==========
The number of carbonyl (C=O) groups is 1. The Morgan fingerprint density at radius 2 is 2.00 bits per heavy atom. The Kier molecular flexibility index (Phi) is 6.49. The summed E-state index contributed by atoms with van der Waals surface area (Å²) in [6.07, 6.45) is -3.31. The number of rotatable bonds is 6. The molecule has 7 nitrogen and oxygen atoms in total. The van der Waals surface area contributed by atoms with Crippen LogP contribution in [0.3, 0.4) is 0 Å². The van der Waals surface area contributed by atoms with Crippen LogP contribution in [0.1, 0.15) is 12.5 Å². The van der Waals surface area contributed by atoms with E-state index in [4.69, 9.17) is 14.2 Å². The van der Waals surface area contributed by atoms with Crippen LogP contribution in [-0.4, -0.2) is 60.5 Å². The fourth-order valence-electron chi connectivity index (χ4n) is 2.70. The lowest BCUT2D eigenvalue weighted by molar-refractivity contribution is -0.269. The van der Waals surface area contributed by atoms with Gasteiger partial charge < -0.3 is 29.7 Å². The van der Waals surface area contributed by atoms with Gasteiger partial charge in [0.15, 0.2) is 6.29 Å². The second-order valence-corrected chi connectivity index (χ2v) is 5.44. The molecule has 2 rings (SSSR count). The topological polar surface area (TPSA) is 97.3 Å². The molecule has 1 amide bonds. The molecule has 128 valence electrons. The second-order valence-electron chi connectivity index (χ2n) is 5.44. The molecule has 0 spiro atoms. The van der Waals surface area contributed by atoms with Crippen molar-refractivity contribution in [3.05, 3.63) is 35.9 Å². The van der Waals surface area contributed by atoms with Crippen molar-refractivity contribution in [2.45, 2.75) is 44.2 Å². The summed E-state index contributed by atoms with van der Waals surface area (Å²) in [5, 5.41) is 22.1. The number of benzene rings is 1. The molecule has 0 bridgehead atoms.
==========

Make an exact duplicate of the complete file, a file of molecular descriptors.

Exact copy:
The number of carbonyl (C=O) groups is 1. The Morgan fingerprint density at radius 2 is 2.00 bits per heavy atom. The Kier molecular flexibility index (Phi) is 6.49. The summed E-state index contributed by atoms with van der Waals surface area (Å²) in [6.07, 6.45) is -3.31. The number of rotatable bonds is 6. The molecule has 7 nitrogen and oxygen atoms in total. The van der Waals surface area contributed by atoms with Crippen LogP contribution in [0.3, 0.4) is 0 Å². The van der Waals surface area contributed by atoms with Crippen LogP contribution in [0.1, 0.15) is 12.5 Å². The van der Waals surface area contributed by atoms with E-state index in [4.69, 9.17) is 14.2 Å². The van der Waals surface area contributed by atoms with Crippen LogP contribution in [-0.4, -0.2) is 60.5 Å². The fourth-order valence-electron chi connectivity index (χ4n) is 2.70. The lowest BCUT2D eigenvalue weighted by molar-refractivity contribution is -0.269. The van der Waals surface area contributed by atoms with Gasteiger partial charge < -0.3 is 29.7 Å². The van der Waals surface area contributed by atoms with Gasteiger partial charge in [0.15, 0.2) is 6.29 Å². The second-order valence-corrected chi connectivity index (χ2v) is 5.44. The molecule has 2 rings (SSSR count). The topological polar surface area (TPSA) is 97.3 Å². The molecule has 1 amide bonds. The molecule has 128 valence electrons. The second-order valence-electron chi connectivity index (χ2n) is 5.44. The molecule has 0 spiro atoms. The van der Waals surface area contributed by atoms with Crippen molar-refractivity contribution in [3.05, 3.63) is 35.9 Å². The van der Waals surface area contributed by atoms with Crippen molar-refractivity contribution in [2.45, 2.75) is 44.2 Å². The summed E-state index contributed by atoms with van der Waals surface area (Å²) in [5, 5.41) is 22.1. The number of benzene rings is 1. The molecule has 0 bridgehead atoms.